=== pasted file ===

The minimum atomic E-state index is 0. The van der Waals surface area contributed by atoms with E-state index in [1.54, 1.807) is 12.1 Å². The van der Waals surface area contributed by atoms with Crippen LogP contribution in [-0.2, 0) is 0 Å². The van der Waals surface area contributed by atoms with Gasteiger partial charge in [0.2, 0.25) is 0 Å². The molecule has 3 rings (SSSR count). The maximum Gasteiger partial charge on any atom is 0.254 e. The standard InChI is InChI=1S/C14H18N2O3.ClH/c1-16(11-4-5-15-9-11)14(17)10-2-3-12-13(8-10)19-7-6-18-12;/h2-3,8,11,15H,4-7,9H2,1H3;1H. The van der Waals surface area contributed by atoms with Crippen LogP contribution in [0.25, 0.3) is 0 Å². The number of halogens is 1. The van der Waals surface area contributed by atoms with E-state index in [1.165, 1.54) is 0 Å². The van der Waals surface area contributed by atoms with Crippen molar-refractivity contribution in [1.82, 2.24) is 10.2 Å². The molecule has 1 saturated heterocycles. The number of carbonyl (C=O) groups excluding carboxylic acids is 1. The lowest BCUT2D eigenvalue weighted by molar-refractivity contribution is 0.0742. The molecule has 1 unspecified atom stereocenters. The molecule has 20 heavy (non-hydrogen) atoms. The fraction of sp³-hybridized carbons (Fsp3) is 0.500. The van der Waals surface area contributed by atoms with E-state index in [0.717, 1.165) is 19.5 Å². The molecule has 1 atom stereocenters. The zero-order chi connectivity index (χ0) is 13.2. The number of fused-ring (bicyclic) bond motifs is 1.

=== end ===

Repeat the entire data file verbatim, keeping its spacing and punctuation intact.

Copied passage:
The minimum atomic E-state index is 0. The van der Waals surface area contributed by atoms with E-state index in [1.54, 1.807) is 12.1 Å². The van der Waals surface area contributed by atoms with Crippen LogP contribution in [-0.2, 0) is 0 Å². The van der Waals surface area contributed by atoms with Gasteiger partial charge in [0.2, 0.25) is 0 Å². The molecule has 3 rings (SSSR count). The maximum Gasteiger partial charge on any atom is 0.254 e. The standard InChI is InChI=1S/C14H18N2O3.ClH/c1-16(11-4-5-15-9-11)14(17)10-2-3-12-13(8-10)19-7-6-18-12;/h2-3,8,11,15H,4-7,9H2,1H3;1H. The van der Waals surface area contributed by atoms with Crippen LogP contribution in [0.25, 0.3) is 0 Å². The number of halogens is 1. The van der Waals surface area contributed by atoms with E-state index in [1.165, 1.54) is 0 Å². The van der Waals surface area contributed by atoms with Crippen molar-refractivity contribution in [1.82, 2.24) is 10.2 Å². The molecule has 1 saturated heterocycles. The number of carbonyl (C=O) groups excluding carboxylic acids is 1. The lowest BCUT2D eigenvalue weighted by molar-refractivity contribution is 0.0742. The molecule has 1 unspecified atom stereocenters. The molecule has 20 heavy (non-hydrogen) atoms. The fraction of sp³-hybridized carbons (Fsp3) is 0.500. The van der Waals surface area contributed by atoms with E-state index in [0.717, 1.165) is 19.5 Å². The molecule has 1 atom stereocenters. The zero-order chi connectivity index (χ0) is 13.2. The number of fused-ring (bicyclic) bond motifs is 1.